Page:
I do believe that the international political right has embraced an authoritarian strategy across the last several decades. In US domestic politics see Mitch McConnell, Trump, voter suppression, the Capitol Insurrection and its subsequent whitewashing, police culture, the drug wars, etc. Abroad see Brexit, Bolsonaro, etc. for examples of countries using authoritarian strategies domestically. But particularly in international relations, it would be hard to argue that anyone has utilized authoritarianism more actively than Vladimir Putin in Russia. (The only real competitor is the United States.) A lot of people would call him a moderate on the liberal/conservative spectrum. Russia's motivations seem nationalistic vs. ideological. Authoritarianism is a hydra that rears its many heads in a variety of scenarios where humans are convinced that they are justified in forcing their will on others.


How do we break the authoritarian cycle?


Ha! I knew you'd ask me that, and I wish I knew the answer.


On the unit, the cycle usually stops when one person stops punching the other. When they recognize that they don't get the outcome they want using aggression, they learn other strategies. Sometimes it happens because they get hurt themselves. Sometimes it happens because they start to develop some compassion for the people they're hurting.


And, more broadly, the cycle stops when people agree on the authority structure. A lot of times, if hitting is intentional, kids will be much less likely to hit if they understand that the people in charge are doing their best to keep them safe and help them. Nurses will be much less likely to resort to physical restraint if they are confident that patients can manage to de-escalate safely without it. Trust, cooperation, having fun together, working out a system that works for everyone. All of that helps.


But I have to be honest, there are times when it still doesn't end. Some patients end up in prison because we can't figure out other ways to keep them from being aggressive. Some nurses lose their jobs because they consistently escalate their interactions using force unnecessarily.


So, I'm not sure that utopia exists. I'm not sure we'll ever be able to stop being vigilant against authoritarianism and its potential abuses.


I've had some hopes that, across the long term at least, the Covid-19 pandemic would undermine some of the impulses that lead to authoritarianism domestically and in international relations. But it seems like the pandemic has created more of a butterfly effect. Given that it hit in a cultural context where authoritarian social trends were on the rise, it's hard to predict the long term impacts.


I do think, in the grand scheme, that by and large the pandemic forced people (and countries) to see ways that we are all tied together. In the chaos that is US society, ongoing arguments about vaccination and personal responsibility have undermined that feeling, or at least added some complexity, and the long term damage to the economy and healthcare system may create conditions that lend themselves to an even larger base of people who feel authoritarianism is necessary for the greater good. But to me this still isn't clear. The political playing field, to me, still feels like it's being reshuffled, at least to a degree, and some of that is bound to be positive.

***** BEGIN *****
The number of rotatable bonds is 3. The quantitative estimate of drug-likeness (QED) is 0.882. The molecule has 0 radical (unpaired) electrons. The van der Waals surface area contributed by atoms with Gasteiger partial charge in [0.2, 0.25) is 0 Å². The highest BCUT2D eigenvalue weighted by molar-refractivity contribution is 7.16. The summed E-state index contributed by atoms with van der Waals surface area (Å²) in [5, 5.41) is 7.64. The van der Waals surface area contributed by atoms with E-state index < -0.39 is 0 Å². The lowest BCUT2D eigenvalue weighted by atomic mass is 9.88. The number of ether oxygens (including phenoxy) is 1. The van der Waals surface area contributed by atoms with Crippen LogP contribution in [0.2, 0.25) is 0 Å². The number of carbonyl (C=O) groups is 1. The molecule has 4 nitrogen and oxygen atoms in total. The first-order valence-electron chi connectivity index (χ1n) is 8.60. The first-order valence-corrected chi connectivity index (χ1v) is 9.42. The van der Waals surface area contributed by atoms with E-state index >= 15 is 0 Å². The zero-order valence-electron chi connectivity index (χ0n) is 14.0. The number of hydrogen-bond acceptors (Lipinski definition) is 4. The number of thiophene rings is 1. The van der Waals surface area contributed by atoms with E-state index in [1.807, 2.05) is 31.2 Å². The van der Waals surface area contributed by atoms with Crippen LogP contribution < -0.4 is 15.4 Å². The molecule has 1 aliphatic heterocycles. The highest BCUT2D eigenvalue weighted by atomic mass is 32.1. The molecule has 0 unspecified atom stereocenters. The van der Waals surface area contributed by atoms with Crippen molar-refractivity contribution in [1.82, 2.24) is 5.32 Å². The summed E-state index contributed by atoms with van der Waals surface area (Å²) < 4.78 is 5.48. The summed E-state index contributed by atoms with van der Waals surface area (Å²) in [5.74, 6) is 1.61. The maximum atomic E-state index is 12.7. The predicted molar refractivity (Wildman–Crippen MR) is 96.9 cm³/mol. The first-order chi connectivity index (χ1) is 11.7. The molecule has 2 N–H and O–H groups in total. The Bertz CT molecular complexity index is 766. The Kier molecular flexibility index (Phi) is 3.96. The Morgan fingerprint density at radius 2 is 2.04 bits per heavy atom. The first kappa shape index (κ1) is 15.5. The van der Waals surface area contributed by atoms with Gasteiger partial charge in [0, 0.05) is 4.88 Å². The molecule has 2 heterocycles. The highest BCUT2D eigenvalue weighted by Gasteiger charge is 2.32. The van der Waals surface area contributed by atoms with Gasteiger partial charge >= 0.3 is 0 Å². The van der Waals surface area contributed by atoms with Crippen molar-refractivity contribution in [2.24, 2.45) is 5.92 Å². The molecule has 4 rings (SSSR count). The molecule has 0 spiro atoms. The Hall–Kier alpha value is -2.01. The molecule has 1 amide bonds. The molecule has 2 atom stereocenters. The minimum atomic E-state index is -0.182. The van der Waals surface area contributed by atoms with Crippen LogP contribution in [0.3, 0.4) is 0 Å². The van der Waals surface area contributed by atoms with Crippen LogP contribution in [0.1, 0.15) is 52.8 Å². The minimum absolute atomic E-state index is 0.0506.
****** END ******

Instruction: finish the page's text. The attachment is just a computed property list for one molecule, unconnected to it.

There has also been a significant degree of international cooperation in the vaccine effort and general pandemic response, but it's hard to be entirely optimistic. The pandemic forced countries to self-isolate in ways that may seed further nationalism in the future. Xenophobic impulses have bubbled up as people have flailed around, looking for someone to blame for Covid-19. As soon as the smoke began to clear, Russia began the process of pushing its nationalistic interests in Ukraine.


At an individual level there's only so much that any of us can do. The center might hold in American society if enough voices on the right recognize and condemn the authoritarian strategies that have become mainstream in their party politics. The center might hold if enough people on the left stick to their moral authority, and don't overcompensate for unjust actions with injustice of their own. The left's vested interest is in demonstrating to the right that they're being lied to - that their fears don't merit an authoritarian response. And the right's vested interest is in not letting authoritarianism become synonymous with conservative by accepting it as normal. In both cases though, it seems like breaking the cycle is going to mean dramatic reshaping of leadership and priorities in the political parties. It's not about individuals, it's about systems.


Internationally, history is a big, complicated mess. It seems likely that we're heading into a challenging period. (I mean, in the grand scheme, every period of human history has been challenging, so I don't know why this would come as any surprise.) Now we're confronted with the pandemic aftermath, the impacts of climate change, a shifting of international power which seems like it'll re-calibrate the world economy and political structure in ways that are bound to be disruptive. The US and Russia are both wounded beasts. China is ambitious. Peak oil is coming (and is maybe already here).


In the end, I think, authoritarianism is a natural human instinct in response to situations that will continue to arise in our relationships and politics. It's a hard pill to swallow, but managing it is part of the challenge of being human.


If you liked this, I hope you'll check out my books.